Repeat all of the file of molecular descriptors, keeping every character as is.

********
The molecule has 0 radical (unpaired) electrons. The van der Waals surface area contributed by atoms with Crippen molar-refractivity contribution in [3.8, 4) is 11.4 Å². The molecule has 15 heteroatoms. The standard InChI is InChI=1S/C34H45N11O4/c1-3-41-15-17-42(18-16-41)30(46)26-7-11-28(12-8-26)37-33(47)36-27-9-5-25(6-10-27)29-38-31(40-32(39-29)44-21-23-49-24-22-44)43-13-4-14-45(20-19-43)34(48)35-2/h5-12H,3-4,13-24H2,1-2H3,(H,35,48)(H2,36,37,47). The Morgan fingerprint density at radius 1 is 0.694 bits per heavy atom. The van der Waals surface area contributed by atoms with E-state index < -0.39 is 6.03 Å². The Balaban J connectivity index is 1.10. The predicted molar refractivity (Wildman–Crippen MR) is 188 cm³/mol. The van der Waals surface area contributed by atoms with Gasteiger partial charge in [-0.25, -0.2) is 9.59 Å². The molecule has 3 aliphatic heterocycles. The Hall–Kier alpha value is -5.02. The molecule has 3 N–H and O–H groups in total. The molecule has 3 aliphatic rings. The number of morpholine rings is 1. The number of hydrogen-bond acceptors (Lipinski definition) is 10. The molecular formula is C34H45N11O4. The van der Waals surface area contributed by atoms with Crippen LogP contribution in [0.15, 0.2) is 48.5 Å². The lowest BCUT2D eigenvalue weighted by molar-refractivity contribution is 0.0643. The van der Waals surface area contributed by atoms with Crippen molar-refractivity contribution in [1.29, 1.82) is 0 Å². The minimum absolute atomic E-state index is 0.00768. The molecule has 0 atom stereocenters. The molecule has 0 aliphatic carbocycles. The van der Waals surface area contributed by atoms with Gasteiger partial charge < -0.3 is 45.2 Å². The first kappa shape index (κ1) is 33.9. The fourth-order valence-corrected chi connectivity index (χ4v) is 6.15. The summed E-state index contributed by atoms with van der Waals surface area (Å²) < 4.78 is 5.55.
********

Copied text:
The molecule has 0 radical (unpaired) electrons. The van der Waals surface area contributed by atoms with Crippen molar-refractivity contribution in [3.8, 4) is 11.4 Å². The molecule has 15 heteroatoms. The standard InChI is InChI=1S/C34H45N11O4/c1-3-41-15-17-42(18-16-41)30(46)26-7-11-28(12-8-26)37-33(47)36-27-9-5-25(6-10-27)29-38-31(40-32(39-29)44-21-23-49-24-22-44)43-13-4-14-45(20-19-43)34(48)35-2/h5-12H,3-4,13-24H2,1-2H3,(H,35,48)(H2,36,37,47). The Morgan fingerprint density at radius 1 is 0.694 bits per heavy atom. The van der Waals surface area contributed by atoms with E-state index < -0.39 is 6.03 Å². The Balaban J connectivity index is 1.10. The predicted molar refractivity (Wildman–Crippen MR) is 188 cm³/mol. The van der Waals surface area contributed by atoms with Gasteiger partial charge in [-0.25, -0.2) is 9.59 Å². The molecule has 3 aliphatic heterocycles. The Hall–Kier alpha value is -5.02. The molecule has 3 N–H and O–H groups in total. The molecule has 3 aliphatic rings. The number of morpholine rings is 1. The number of hydrogen-bond acceptors (Lipinski definition) is 10. The molecular formula is C34H45N11O4. The van der Waals surface area contributed by atoms with Crippen LogP contribution in [0.15, 0.2) is 48.5 Å². The lowest BCUT2D eigenvalue weighted by molar-refractivity contribution is 0.0643. The van der Waals surface area contributed by atoms with Crippen molar-refractivity contribution in [1.29, 1.82) is 0 Å². The minimum absolute atomic E-state index is 0.00768. The molecule has 0 atom stereocenters. The molecule has 0 aliphatic carbocycles. The van der Waals surface area contributed by atoms with Gasteiger partial charge < -0.3 is 45.2 Å². The first kappa shape index (κ1) is 33.9. The fourth-order valence-corrected chi connectivity index (χ4v) is 6.15. The summed E-state index contributed by atoms with van der Waals surface area (Å²) < 4.78 is 5.55.